So, that’s the challenge for me – to identify pathways in human experimental models that when inhibited in the disease will ameliorate the underlying pathology, or symptoms at the very least. For that reason, it’s incredibly important to become focused. With Crohn’s disease or COPD as the example, it wouldn’t be unreasonable to think that even within those groups of individuals, there are different processes driving different phases of the disease in different patient cohorts. Its therefore imperative to find the underlying pathogenic pathways that are operative in the affected people, rather than assuming it from preclinical studies or ex-vivo assays.

It therefore follows, that those personalized drugs may not be effective against other diseases – I can’t imagine that the resolution pathways of a TB lung are the same as the resolution pathways of colitis.

So, medicines need be personalized for the specific pathways that drive a particular disease. That’s why we need to become more defined about the disease pathologies, the sub-disease and the differential pathways that elicit them.

How would you like to see human experimental research evolve and improve?

Outside of the UK, colleagues are always surprised at how we can conduct research on humans, which is clearly a distinct advantage for us. However, universities are large and unwieldy with researchers like me working in isolation often unaware of relevant research being carried out elsewhere in the organization. The vision for human experimental research here at UCL is to have a coordinated procedures facility that’s clinically equipped and where we have healthy people, old people, people with diseases all linked up to the hospital and to the specialists. I also think that imaging is an important tool that needs to be better harnessed in this field, so we can more accurately assess what’s taking place in the immune system of people.

Indeed, we have worked successfully over the years with several companies to understand how their drugs work, whilst at the same time using these drugs as tools to manipulate immune pathways. This, along with quantifiable indices or outcomes, helps us understand more about human immunity.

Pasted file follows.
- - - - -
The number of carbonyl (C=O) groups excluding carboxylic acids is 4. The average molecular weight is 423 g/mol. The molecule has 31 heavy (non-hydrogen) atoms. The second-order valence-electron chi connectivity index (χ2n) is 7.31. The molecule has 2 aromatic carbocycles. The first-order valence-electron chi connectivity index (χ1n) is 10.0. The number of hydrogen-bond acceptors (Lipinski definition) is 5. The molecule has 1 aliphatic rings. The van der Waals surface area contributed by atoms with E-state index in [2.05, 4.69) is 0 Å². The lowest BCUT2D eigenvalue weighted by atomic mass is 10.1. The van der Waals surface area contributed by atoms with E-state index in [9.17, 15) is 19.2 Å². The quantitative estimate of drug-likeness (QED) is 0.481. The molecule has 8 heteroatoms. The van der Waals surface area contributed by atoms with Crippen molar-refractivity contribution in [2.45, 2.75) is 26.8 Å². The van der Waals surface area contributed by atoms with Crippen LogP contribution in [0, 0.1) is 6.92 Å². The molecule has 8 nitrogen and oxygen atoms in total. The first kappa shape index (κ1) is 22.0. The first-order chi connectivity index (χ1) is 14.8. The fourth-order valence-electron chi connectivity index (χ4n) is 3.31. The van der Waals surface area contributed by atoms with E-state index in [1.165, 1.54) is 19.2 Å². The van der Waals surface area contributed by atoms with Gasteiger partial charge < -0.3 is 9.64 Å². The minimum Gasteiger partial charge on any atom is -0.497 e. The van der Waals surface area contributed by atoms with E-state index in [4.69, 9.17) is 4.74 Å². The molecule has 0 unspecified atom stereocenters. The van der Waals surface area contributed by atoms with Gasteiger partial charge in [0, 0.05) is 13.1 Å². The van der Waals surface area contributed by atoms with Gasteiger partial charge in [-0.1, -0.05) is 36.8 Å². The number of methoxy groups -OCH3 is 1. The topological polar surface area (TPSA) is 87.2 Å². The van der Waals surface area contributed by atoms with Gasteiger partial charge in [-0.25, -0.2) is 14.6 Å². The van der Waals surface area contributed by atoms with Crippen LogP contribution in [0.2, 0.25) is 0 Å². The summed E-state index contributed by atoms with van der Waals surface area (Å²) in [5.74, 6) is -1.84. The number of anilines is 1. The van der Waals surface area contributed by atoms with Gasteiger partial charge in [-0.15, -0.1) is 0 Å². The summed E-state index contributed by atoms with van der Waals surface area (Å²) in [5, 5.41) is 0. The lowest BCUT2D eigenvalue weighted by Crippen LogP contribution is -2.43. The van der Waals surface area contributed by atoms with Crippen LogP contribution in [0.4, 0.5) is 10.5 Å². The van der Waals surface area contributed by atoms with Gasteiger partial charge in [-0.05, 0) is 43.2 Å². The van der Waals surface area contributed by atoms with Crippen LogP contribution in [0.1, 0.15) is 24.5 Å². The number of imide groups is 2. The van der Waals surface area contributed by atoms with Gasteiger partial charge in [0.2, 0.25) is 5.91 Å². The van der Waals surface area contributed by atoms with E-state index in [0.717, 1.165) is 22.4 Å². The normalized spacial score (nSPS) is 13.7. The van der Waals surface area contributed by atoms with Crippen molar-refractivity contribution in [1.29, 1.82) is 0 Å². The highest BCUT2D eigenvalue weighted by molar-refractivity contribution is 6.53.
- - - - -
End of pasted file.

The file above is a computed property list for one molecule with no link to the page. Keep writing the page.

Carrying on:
What is great about the UK, is that getting ethical approval for these studies is comparatively straightforward. The idea is to work closely with the MHRA and justify that the drug of interest is firstly safe in humans, and secondly targets a pathway expressed during a biological process such as during the resolution of acute inflammation and then thirdly, that the aim of the study is to gain new knowledge of human immunity rather than about the drug itself, so the clinical trial.

To summarize, we need to be better organized, have greater focused research aims and more teams with basic and clinical research scientists working together. We must not underestimate the complexity of the disease we’re investigating and ask the most appropriate and informed questions about that disease being mindful of the confounding factors of age, multi-morbidities, trained immunity and of course genetic determinants. We also need to appreciate that females mount different immune responses to males.

Do you see stronger industry collaboration happening in the future?

Absolutely. I see a greater need than ever for stronger collaborations between academia and industry; the development Oxford/AstraZeneca COVID-19 vaccine is a classic example of this success. Academia and industry together will accelerate the discover of new biology with our industrial colleagues complementing this with the ability to make drugs. Partnering effectively with industry can also provide an additional level of focus, particularly on where you take the research in the future and where it is likely to find a commercial path.

Photo of Derek Gilroy, interviewee
Derek Gilroy is Professor of Experimental Immunology, and Head of the Department of Experimental & Translational Medicine, which forms one of nine departments within the Division of Medicine at UCL. He is also Scientific Director of the Division of Medicine, with the latter consisting of approximately 450 staff comprising both clinical and basic research scientists.

His research interests focus on examining the molecular and biochemical pathways that regulate the resolution of acute immune reactions to infection and injury. His overall objective is to identify proresolution factors that help switch off inflammation, and to develop drugs based on their mode of action to drive ongoing, chronic inflammatory diseases down a pro-resolution pathway.

Despite the approval and success of many anti-inflammatory agents, such as TNFis, there is still a need to increase understanding of the molecular pathways driving inflammation across multiple disease states and how this varies by person.

The future lies in understanding how we can generate a more targeted approach to treating inflammatory diseases and not just symptom reduction.

The continued collaboration between industry and academia is crucial in helping bridge the gap between scientific expertise, commercialization and scalability. With increasing industry collaboration and use of experimental models driven by personalized medicine, there lies an opportunity to modify the way inflammatory diseases are currently treated.

Interview led by Rikah Louie PhD, Consultant